Sudan deployment a lesson in restraint

Published on SGT Dave Morley (author), Jay Cronan (photographer)

Topic(s): Naval History, Deployment

Royal Australian Navy Lieutenant Commander Paul Koerber at the Dedication ceremony of the Australian Peacekeeping Memorial on Anzac Parade, Canberra.  (photo: Jay Cronan)
Royal Australian Navy Lieutenant Commander Paul Koerber at the Dedication ceremony of the Australian Peacekeeping Memorial on Anzac Parade, Canberra.
With the recent unveiling of the Australian Peacekeeping Memorial in Canberra, we look at another role an Australian Navy member undertook for the United Nations.
 
Learning to listen was a takeaway feature of a deployment to South Sudan for Lieutenant Commander Paul Koerber.
 
Now based at Garden Island in Sydney, the Minor War Vessels Operational Test Director at the Royal Australian Navy Test, Evaluation and Acceptance Authority has served in the Navy for over 38 years.
 
Lieutenant Commander Koerber served with the United Nations Mission In South Sudan as part of his peacekeeping mission from October 2014 to April 2015.
 
He was one of three military liaison officers deployed with an Australian Defence Force contingent as part of Operation ASLAN.
 
“We served in the city of Juba, surrounding areas to the west, and also to the north along the White Nile, which was a real highlight, to be able to experience that area of South Sudan,” he said.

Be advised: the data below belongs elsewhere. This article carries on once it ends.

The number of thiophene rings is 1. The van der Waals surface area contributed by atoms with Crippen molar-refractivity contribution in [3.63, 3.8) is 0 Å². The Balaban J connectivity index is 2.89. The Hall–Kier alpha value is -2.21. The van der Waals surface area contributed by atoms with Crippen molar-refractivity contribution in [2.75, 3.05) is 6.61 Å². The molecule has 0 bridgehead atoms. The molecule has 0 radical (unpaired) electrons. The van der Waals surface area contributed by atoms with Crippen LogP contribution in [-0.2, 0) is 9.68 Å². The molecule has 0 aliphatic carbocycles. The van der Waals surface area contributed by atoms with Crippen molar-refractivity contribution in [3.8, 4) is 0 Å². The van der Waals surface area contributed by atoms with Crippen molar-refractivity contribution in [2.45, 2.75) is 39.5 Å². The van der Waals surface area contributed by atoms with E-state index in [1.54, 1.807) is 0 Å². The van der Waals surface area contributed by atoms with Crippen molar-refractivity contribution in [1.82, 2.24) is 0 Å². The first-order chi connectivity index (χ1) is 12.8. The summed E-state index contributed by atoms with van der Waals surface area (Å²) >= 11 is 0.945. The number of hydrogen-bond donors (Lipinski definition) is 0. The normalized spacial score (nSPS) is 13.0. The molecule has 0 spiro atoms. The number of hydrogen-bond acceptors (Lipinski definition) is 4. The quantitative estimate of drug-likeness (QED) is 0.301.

“Another highlight was meeting the local people and being able to liaise with the local military there so that we could move United Nations supplies throughout the country in support of the peacekeeping effort.”
 
Lieutenant Commander Koerber said one of the main things he learned on his deployment was the importance of listening.
 
“I noticed it seemed to be an African custom to listen to the person who was speaking and not interject, which is quite different in a lot of cases in our contemporary society,” he said.
 
Lieutenant Commander Koerber said he was there with a very supportive team.
 
“By working together, we were able to get through the difficult times, and also enjoy ourselves as well, so working with a capable and diverse tri-service team was very satisfying,” he said.
 
“I also briefed United Nations troop force protection contingents on the maritime safety aspects of working on board the river barges.”
 
Lieutenant Commander Koerber said a lot of people asked him about being a Navy bloke out in the middle of the desert.
 
“But they’ve got the White Nile, which is part of the Nile River system, and there’s a lot of water there, and since serving in the Navy is synonymous with water, I didn’t feel I was too far out of my depth,” he said.